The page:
Marimo Moss Ball – Care, Growth, Propagation, Light

The marimo moss ball (Aegagropila linnaei) plant is a species of green algae that grows into a spherical ball. Marimo balls are fascinating and beautiful, and they have become quite popular in aquariums and display tanks.

You can even keep them in bowls or vases if you are an enthusiast of indoor gardening. The plant is also popular because it sucks up impurities in the aquarium and it offers a surface area for the colonization of beneficial bacteria. Small creatures like shrimps eat the particles of food on the balls while bettas play around with them.

Marimo Moss Ball Origin

The plant was given the name “marimo” by the Japanese scientist Tatsuhiko Kawakami. The Japanese term marimo loosely translates to ‘seaweed ball.’ The plant was identified in Lake Akan in Japan but other populations inhabit freshwater lakes in Estonia, Iceland, and Scotland.

The plant was recognized as a Japanese national treasure in 1921, which sparked its harvesting as it became more and more coveted. It is recognized as a good-luck charm in the country, and it is often passed down generations as a heirloom. The plant can live for 200 years, and they grow bigger with time.

By the 1940s, the plant was critically endangered in Japan due to overharvesting and the construction of a hydroelectric power plant on the Akan River. It thrives in shallow waters, and it is, therefore, impacted by reducing water levels.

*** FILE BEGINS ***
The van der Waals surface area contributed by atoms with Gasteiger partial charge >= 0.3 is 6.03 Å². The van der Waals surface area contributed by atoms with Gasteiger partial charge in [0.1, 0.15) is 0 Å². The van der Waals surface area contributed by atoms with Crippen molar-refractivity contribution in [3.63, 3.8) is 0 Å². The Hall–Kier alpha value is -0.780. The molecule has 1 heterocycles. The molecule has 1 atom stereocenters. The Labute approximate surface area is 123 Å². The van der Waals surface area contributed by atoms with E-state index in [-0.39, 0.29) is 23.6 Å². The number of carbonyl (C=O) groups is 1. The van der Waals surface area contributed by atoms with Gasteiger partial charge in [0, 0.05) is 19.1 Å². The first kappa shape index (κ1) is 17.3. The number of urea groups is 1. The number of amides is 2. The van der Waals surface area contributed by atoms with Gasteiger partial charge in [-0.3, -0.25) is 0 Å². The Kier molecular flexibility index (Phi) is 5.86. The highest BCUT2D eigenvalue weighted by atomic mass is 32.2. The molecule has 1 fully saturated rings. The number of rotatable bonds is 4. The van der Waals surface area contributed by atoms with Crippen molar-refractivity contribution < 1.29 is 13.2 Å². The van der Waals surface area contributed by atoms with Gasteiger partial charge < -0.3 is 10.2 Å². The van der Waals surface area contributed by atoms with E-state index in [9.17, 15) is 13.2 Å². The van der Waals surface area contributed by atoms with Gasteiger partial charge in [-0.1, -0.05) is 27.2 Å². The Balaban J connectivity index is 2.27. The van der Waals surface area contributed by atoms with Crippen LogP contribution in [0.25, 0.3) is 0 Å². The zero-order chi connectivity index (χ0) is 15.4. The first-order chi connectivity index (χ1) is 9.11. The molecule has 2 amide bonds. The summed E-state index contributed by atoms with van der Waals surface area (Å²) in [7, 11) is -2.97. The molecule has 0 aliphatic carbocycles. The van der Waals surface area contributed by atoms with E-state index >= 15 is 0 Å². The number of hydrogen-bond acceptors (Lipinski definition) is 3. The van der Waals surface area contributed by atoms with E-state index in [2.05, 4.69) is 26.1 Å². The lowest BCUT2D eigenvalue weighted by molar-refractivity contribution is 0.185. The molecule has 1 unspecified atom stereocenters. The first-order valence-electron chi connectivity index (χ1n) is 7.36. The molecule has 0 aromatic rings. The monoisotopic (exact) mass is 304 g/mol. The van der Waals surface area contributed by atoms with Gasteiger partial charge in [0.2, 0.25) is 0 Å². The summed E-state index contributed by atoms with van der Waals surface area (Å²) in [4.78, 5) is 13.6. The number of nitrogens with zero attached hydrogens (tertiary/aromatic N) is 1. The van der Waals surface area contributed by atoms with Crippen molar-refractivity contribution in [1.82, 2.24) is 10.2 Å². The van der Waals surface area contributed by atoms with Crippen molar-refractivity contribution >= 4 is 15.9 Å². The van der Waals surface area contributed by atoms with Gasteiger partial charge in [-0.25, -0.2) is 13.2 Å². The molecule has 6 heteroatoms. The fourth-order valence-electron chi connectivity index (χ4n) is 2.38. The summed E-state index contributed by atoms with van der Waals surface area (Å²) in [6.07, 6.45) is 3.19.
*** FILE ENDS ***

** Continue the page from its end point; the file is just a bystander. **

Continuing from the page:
The Marimo festival was subsequently established in 1950 and the local government created the Marimo Exhibition and Observation Center.

Marimo Moss Ball Appearance

The balls consist of strings of algae that form spheres as they roll around in lakes. There is no central kernel in the ball as it is all solid algae growing from the center. In the wild, the plant grows slowly, typically at a rate of 5mm a year. They will grow faster if given fertilizer in an aquarium and they can reach 8-12 inches in diameter.

The sphere is entirely green to encourage photosynthesis as they roll around. It moves to the water’s surface when there is low oxygen and sinks when the water is saturated.

There are dormant chloroplasts in the ball that will become active when the ball is broken apart. The balls divide on their own to form new colonies. You can cut a marimo moss ball into two and roll them with your hands to build new plants.

Marimo Moss Ball Water & Light Requirements

In the wild, marimo moss balls thrive in cold lakes, but they are adaptable to the standard ranges in aquariums. The ideal temperature would be between 72-78 °F. The plant can quickly melt and begin to rot if the temperatures exceed 80 °F.

If you live in a hot locality, you may have to get an aquarium chiller or relocate the tank to a cooler area. Some aquarists place the bowl in the refrigerator when it’s hot or add ice cubes to the tank.

Keep the plant in areas with indirect sunlight and medium light. The balls can quickly turn a brown color if they are exposed to direct sunlight. Intense light will also heat the water and create an inhospitable environment for the plant.

Normal household lighting will be adequate for the plants. You can install standard aquarium lamps and lights but do not use high-intensity LED fixtures.